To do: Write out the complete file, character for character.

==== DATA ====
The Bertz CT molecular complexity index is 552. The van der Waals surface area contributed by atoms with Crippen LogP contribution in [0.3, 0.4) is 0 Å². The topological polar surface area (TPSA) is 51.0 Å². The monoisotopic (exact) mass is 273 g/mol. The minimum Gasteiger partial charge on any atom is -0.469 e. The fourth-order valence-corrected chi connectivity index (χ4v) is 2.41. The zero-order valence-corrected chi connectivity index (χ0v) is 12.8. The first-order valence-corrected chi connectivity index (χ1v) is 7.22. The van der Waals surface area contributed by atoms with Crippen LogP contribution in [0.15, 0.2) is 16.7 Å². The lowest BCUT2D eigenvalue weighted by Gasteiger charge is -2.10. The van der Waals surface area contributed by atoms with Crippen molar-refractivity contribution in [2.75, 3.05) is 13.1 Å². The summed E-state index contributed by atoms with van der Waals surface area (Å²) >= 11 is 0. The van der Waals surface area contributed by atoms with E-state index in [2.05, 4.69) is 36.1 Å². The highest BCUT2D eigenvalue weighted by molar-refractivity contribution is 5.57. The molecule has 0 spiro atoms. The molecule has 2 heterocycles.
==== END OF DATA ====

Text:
The Bertz CT molecular complexity index is 552. The van der Waals surface area contributed by atoms with Crippen LogP contribution in [0.3, 0.4) is 0 Å². The topological polar surface area (TPSA) is 51.0 Å². The monoisotopic (exact) mass is 273 g/mol. The minimum Gasteiger partial charge on any atom is -0.469 e. The fourth-order valence-corrected chi connectivity index (χ4v) is 2.41. The zero-order valence-corrected chi connectivity index (χ0v) is 12.8. The first-order valence-corrected chi connectivity index (χ1v) is 7.22. The van der Waals surface area contributed by atoms with Crippen LogP contribution in [0.15, 0.2) is 16.7 Å². The lowest BCUT2D eigenvalue weighted by Gasteiger charge is -2.10. The van der Waals surface area contributed by atoms with Crippen molar-refractivity contribution in [2.75, 3.05) is 13.1 Å². The summed E-state index contributed by atoms with van der Waals surface area (Å²) >= 11 is 0. The van der Waals surface area contributed by atoms with E-state index in [2.05, 4.69) is 36.1 Å². The highest BCUT2D eigenvalue weighted by molar-refractivity contribution is 5.57. The molecule has 0 spiro atoms. The molecule has 2 heterocycles.